(d) This material is hard. Harder than some of the previous units/ideas. That’s because this unit required conceptual understanding, juggling a lot of memorized formulas, a bunch of intuition (as to how to start solving the trig equations), and a lot of “fact” information (like where in the unit circle is \sin(\theta)=-1/2?). It’s just pulling a lot of stuff together.

(e) I should have spent more time reminding them of the trig equations they had previously solved. I assumed that they remembered all of that stuff we did weeks ago and could apply it. I jumped in too fast.

(f) The test was a bit too long. The kicker is, I thought it was too long, so I cut some stuff out. I was trying to be conscious of that. Well, the road to hell…

So there we are. Surprisingly, typing this out has made me feel a lot better. I feel like I now have a better grasp on why something I thought was going pretty well was actually not going as well as I thought. I also have some concrete ideas on what to do next year. The main takeaways for me are: go slower, bring in more visual understanding for trig equations, don’t mess around with the harder stuff, get a lot of formative feedback on the basic types of problems, and make the assessment shorter than my intuition tells me.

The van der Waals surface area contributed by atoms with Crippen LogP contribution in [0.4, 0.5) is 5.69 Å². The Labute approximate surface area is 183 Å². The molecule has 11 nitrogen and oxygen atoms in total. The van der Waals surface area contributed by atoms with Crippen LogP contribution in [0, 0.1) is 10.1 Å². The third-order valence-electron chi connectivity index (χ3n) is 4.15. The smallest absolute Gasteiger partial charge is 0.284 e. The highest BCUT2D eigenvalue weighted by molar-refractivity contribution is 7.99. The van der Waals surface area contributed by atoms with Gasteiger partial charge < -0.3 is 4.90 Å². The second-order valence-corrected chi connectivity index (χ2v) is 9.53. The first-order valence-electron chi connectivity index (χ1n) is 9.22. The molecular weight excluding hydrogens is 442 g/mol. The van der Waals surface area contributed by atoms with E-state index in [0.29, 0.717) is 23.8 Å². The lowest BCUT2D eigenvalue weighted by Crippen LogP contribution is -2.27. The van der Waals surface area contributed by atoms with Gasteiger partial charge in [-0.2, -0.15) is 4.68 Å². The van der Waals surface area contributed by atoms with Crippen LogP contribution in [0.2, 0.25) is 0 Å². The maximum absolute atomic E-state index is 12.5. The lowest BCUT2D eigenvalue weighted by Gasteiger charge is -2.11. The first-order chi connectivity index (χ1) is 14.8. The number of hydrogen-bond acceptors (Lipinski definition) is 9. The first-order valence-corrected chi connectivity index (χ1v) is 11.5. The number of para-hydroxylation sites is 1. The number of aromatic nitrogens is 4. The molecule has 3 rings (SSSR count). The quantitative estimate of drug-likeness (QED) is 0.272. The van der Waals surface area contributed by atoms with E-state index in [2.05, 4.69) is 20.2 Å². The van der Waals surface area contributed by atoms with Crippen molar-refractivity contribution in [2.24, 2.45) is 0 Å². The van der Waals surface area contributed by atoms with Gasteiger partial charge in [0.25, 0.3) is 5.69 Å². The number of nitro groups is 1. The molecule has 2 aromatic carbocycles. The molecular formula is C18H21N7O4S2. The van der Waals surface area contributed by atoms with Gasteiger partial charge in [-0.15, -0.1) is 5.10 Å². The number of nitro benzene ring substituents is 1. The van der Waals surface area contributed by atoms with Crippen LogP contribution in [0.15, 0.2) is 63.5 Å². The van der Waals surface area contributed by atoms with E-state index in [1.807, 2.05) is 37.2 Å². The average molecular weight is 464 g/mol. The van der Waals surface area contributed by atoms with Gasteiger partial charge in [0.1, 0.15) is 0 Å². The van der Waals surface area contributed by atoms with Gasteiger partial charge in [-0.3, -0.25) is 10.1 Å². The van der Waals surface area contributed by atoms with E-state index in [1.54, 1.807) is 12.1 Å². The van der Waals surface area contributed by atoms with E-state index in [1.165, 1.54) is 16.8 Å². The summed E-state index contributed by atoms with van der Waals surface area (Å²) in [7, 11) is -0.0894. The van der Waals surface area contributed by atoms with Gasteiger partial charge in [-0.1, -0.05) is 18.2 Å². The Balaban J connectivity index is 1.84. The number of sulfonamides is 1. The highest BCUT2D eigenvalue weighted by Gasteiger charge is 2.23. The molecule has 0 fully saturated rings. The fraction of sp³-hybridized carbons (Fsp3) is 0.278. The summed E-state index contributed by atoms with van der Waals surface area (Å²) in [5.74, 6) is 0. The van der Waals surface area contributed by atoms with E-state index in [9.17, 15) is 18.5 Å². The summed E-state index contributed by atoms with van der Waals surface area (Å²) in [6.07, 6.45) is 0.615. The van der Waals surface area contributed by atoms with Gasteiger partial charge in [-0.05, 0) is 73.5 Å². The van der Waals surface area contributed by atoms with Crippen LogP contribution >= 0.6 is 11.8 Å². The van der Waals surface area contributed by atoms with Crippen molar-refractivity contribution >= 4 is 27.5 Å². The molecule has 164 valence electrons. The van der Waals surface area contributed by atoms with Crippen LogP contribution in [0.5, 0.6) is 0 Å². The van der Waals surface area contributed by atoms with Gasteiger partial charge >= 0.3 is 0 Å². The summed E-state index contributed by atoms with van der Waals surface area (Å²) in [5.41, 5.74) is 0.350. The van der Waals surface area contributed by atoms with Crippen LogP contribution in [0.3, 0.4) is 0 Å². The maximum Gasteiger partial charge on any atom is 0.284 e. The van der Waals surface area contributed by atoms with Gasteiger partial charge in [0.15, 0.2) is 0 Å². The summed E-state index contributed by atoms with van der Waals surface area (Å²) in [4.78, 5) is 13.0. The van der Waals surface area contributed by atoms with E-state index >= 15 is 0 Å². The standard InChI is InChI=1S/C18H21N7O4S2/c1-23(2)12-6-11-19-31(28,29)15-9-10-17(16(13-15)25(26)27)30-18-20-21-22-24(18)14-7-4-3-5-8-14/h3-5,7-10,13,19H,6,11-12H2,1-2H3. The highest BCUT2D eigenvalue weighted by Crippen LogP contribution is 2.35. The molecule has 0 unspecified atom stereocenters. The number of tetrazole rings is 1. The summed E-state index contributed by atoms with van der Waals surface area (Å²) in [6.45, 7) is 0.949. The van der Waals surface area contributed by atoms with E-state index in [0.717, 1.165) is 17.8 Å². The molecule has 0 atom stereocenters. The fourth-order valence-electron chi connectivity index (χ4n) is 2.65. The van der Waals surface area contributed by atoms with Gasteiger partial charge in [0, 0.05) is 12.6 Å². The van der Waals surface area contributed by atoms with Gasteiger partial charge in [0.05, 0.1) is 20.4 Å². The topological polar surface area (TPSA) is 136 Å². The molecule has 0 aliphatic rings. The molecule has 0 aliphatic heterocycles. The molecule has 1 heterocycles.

*Okay, to be fair, I have given them two things — one which we proved later, the other which I never proved. (The former was the sum of angles formula for sine and cosine, the latter was Heron’s formula.)

[1] It was a stressful time when I was doing this unit, and so I just didn’t have time to come up with anything better. But still, I think they get at good stuff. Even if there needs to be A LOT MORE GRAPHING next year. We did a lot of graphing when we did basic trig equations. We should have done graphing here too.

[2] The kicker is that I said in class that figuring out the correct sign is the most important thing about applying that formula. Multiple times. But me saying it until I’m blue in the face the same as them totally understanding it. Next year I need to build in some warm up questions like: if \alpha=200^o, what quadrant is \alpha/2 in? Draw a picture. If \beta is in the fourth quadrant, explain in words and with pictures why \beta/2 is in the second quadrant..